in both cases, P0 and P2 are not available to the user because they are used for data and address transmission. Besides, the pins ALE and PSEN are used too.
As already mentioned, Data Memory is used for temporarily storing and keeping data and intermediate results created and used during microcontroller’s operating. Besides, this microcontroller family includes many other registers such as: hardware counters and timers, input/output ports, serial data buffers etc. The previous versions have the total memory size of 256 locations, while for later models this number is incremented by additional 128 available registers. In both cases, these first 256 memory locations (addresses 0-FFh) are the base of the memory. Common to all types of the 8052 microcontrollers. Locations available to the user occupy memory space with addresses from 0 to 7Fh. First 128 registers and this part of RAM is divided in several blocks.
The first block consists of 4 banks each including 8 registers designated as R0 to R7. Prior to access them, a bank containing that register must be selected. Next memory block (in the range of 20h to 2Fh) is bit- addressable, which means that each bit being there has its own address from 0 to 7Fh. Since there are 16 such registers, this block contains in total of 128 bits with separate addresses (The 0th bit of the 20h byte has the bit address 0 and the 7th bit of the 2Fh byte has the bit address 7Fh). The third groups of registers occupy addresses 2Fh-7Fh (in total of 80 locations) and does not have any special purpose or feature.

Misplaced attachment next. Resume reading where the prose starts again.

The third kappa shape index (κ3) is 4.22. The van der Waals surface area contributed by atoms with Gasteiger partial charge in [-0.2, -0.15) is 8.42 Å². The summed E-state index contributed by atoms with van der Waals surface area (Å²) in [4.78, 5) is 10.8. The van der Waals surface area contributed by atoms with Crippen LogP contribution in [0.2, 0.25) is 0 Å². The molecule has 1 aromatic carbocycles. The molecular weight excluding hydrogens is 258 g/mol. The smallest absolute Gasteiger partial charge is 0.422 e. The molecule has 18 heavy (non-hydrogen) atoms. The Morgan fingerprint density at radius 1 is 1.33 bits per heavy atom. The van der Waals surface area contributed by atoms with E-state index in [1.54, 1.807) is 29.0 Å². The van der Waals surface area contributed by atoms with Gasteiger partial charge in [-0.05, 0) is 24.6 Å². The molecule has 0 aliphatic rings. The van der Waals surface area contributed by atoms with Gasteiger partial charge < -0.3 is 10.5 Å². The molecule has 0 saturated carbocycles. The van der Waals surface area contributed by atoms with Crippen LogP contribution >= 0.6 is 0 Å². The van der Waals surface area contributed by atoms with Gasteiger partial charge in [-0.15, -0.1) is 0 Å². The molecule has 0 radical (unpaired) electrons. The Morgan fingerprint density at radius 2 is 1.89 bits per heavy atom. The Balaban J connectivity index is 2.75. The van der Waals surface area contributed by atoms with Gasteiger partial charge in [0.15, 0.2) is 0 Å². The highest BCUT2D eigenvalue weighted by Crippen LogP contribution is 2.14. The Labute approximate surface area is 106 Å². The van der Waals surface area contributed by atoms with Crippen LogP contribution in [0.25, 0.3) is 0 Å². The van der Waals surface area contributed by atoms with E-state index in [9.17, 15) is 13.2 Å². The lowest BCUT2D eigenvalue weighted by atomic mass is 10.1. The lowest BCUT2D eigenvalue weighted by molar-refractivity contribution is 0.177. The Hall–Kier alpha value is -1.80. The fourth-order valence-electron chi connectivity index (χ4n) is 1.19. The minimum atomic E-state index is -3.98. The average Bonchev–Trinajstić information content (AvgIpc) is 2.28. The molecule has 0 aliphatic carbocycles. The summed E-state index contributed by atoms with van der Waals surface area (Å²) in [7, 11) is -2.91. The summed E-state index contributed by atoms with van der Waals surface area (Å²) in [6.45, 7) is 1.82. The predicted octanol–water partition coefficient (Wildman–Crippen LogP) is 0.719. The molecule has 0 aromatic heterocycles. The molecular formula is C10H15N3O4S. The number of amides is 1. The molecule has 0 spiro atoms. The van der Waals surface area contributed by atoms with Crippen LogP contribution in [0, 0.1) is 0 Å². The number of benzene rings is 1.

Additional Memory Block of Data Memory
In order to satisfy the programmers’ permanent hunger for Data Memory, producers have embedded an additional memory block of 128 locations into the latest versions of the 8052 microcontrollers. Naturally, it’s not so simple…The problem is that electronics performing addressing has 1 byte (8 bits) on disposal and due to that it can reach only the first 256 locations. In order to keep already existing 8-bit architecture and compatibility with other existing models a little trick has been used.
Using trick in this case means that additional memory block shares the same addresses with existing locations intended for the SFRs (80h- FFh). In order to differentiate between these two physically separated memory spaces, different ways of addressing are used. A direct addressing is used for all locations in the SFRs, while the locations from additional RAM are accessible using indirect addressing.
Fig: Microcontroller internal structure
How to extend memory?
In case on-chip memory is not enough, it is possible to add two external memory chips with capacity of 64Kb each. I/O ports P2 and P3 are used for their addressing and data transmission.